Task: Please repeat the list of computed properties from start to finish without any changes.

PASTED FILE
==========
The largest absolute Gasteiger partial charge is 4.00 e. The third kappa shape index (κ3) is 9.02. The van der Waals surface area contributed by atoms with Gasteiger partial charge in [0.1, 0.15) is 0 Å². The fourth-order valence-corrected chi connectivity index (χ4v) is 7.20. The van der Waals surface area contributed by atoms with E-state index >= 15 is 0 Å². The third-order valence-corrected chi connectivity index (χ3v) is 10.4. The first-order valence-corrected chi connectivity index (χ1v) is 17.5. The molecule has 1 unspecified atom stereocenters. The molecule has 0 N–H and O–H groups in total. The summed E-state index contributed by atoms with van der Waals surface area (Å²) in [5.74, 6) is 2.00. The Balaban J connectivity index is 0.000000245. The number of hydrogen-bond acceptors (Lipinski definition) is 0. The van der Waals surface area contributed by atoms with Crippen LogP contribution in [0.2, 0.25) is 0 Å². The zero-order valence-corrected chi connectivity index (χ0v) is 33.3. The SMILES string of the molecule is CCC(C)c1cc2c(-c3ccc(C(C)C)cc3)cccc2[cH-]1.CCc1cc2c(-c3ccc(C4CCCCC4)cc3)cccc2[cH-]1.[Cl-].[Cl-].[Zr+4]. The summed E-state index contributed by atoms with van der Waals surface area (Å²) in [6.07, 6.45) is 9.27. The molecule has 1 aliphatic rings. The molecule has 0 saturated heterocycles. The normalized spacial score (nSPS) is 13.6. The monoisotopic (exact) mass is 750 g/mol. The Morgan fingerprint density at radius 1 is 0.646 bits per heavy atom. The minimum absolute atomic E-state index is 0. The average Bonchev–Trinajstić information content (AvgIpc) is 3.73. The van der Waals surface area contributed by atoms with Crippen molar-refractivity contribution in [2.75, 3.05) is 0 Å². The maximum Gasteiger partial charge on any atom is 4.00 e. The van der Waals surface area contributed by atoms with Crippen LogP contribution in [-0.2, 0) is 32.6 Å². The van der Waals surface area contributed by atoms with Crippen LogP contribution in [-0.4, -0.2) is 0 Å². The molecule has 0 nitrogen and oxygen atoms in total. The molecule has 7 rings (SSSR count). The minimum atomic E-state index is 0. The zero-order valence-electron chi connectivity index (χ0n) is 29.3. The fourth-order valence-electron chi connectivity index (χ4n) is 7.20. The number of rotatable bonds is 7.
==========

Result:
The largest absolute Gasteiger partial charge is 4.00 e. The third kappa shape index (κ3) is 9.02. The van der Waals surface area contributed by atoms with Gasteiger partial charge in [0.1, 0.15) is 0 Å². The fourth-order valence-corrected chi connectivity index (χ4v) is 7.20. The van der Waals surface area contributed by atoms with E-state index >= 15 is 0 Å². The third-order valence-corrected chi connectivity index (χ3v) is 10.4. The first-order valence-corrected chi connectivity index (χ1v) is 17.5. The molecule has 1 unspecified atom stereocenters. The molecule has 0 N–H and O–H groups in total. The summed E-state index contributed by atoms with van der Waals surface area (Å²) in [5.74, 6) is 2.00. The Balaban J connectivity index is 0.000000245. The number of hydrogen-bond acceptors (Lipinski definition) is 0. The van der Waals surface area contributed by atoms with Crippen LogP contribution in [0.2, 0.25) is 0 Å². The zero-order valence-corrected chi connectivity index (χ0v) is 33.3. The SMILES string of the molecule is CCC(C)c1cc2c(-c3ccc(C(C)C)cc3)cccc2[cH-]1.CCc1cc2c(-c3ccc(C4CCCCC4)cc3)cccc2[cH-]1.[Cl-].[Cl-].[Zr+4]. The summed E-state index contributed by atoms with van der Waals surface area (Å²) in [6.07, 6.45) is 9.27. The molecule has 1 aliphatic rings. The molecule has 0 saturated heterocycles. The normalized spacial score (nSPS) is 13.6. The monoisotopic (exact) mass is 750 g/mol. The Morgan fingerprint density at radius 1 is 0.646 bits per heavy atom. The minimum absolute atomic E-state index is 0. The average Bonchev–Trinajstić information content (AvgIpc) is 3.73. The van der Waals surface area contributed by atoms with Crippen molar-refractivity contribution in [2.75, 3.05) is 0 Å². The maximum Gasteiger partial charge on any atom is 4.00 e. The van der Waals surface area contributed by atoms with Crippen LogP contribution in [-0.2, 0) is 32.6 Å². The van der Waals surface area contributed by atoms with Crippen LogP contribution in [-0.4, -0.2) is 0 Å². The molecule has 0 nitrogen and oxygen atoms in total. The molecule has 7 rings (SSSR count). The minimum atomic E-state index is 0. The zero-order valence-electron chi connectivity index (χ0n) is 29.3. The fourth-order valence-electron chi connectivity index (χ4n) is 7.20. The number of rotatable bonds is 7.